In this section we prove that, for certain natural choices of , a negative result holds true for neural networks with any number of layers and units in each layer. Concretely, we demonstrate a negative result for multivariate uniform approximation by rational functions and spline functions with free partitions and, as a consequence, we get a negative result for approximation by feedforward neural networks with arbitrary number of layers when the activation function is either a rational (non polynomial) function or a linear spline with finitely many pieces (e.g., the well known ReLU and Hard Tanh functions are linear spline functions with two and three pieces, respectively). Note that the use of rational and/or spline approximation tools in connection with the study of these classical neural networks is a natural one and has been faced by several other authors (see, e.g. [14, 15, 16, 17, 18]).

In [1, Sections 6.3 and 6.4] the one dimensional case of rational and free partitions spline approximation were studied, so that we can state the following two results:

Theorem 6.

Let denote the set of rational functions with and such that does not vanish on , and assume that with . Let be an increasing sequence of natural numbers. Let and , . Then is an approximation scheme which satisfies Shapiro’s theorem.

Proof. The result follows from [1, Item from Theorem 6.9] for the case , . Let us now assume that is any other sequence. Given a non-increasing sequence which converges to , we introduce the new sequence

Then is non-increasing and . Thus, there exists a continuous function such that for all . In particular,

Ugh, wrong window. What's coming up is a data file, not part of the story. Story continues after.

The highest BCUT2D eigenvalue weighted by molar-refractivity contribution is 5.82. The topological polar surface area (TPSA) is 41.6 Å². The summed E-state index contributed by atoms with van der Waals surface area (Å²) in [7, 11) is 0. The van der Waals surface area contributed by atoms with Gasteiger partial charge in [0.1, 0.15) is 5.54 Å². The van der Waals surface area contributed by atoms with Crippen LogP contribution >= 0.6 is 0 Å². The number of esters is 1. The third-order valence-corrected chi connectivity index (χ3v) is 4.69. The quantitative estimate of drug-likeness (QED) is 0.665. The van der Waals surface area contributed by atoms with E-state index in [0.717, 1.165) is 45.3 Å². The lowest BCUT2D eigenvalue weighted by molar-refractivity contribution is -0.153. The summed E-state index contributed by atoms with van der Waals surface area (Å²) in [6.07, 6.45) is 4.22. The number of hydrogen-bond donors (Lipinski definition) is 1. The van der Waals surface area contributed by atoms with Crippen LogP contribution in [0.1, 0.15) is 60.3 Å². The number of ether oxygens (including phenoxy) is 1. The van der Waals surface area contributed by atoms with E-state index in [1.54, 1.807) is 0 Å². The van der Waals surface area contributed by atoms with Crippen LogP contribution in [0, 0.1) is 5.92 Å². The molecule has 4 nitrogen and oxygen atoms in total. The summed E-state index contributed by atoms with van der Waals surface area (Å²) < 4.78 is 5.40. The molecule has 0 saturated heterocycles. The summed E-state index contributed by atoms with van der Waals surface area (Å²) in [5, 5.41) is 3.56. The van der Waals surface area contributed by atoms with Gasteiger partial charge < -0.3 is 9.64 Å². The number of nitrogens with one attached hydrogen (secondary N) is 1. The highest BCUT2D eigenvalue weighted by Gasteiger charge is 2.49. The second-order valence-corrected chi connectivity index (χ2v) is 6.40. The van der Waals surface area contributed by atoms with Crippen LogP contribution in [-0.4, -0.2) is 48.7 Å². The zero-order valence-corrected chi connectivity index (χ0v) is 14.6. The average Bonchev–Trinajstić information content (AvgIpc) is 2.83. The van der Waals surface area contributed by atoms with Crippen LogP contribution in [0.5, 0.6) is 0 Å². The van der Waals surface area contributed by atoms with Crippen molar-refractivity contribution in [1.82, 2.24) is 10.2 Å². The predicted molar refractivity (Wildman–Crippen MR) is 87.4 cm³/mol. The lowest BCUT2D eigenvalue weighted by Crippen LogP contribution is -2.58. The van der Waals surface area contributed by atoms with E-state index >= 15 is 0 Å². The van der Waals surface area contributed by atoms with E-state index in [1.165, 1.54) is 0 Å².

This ends the proof.

Theorem 7.

Let denote the set of polynomial splines of degree with free knots in the interval . Let and be a pair of increasing sequences of natural numbers. Let and and let . Then and are approximation schemes which satisfy Shapiro’s Theorem.

Proof. See [1, Theorem 6.12]

Let us now study the multivariate case. For the case of rational approximation, we consider, for compact sets , the approximation schemes , where

Theorem 8.

For any convex compact set and any increasing sequence of natural numbers , the approximation scheme satisfies Shapiro’s theorem.

Proof. Let . We may assume, with no loss of generality, that for certain , since rotations and translations of the space preserve the set of rational functions of any given order. Thus, the functions with satisfy . Moreover, the convexity of and the fact that imply that every function extends to a function just taking .

Hence, for any we have that

where is a continuous function on the interval . Now, given any function there exists a continuous function such that for all (e.g., we may take ). Hence for all . The proof ends applying Theorem 6 to the space .

Given a polyhedron , we say that is a triangulation of if

  • Every set is a -simplex. This means that is the convex hull of a set of affinely independent points of .

  • and, for , is either empty or an -simplex for some (thus, it is the convex hull of a set of affinely independent points of ).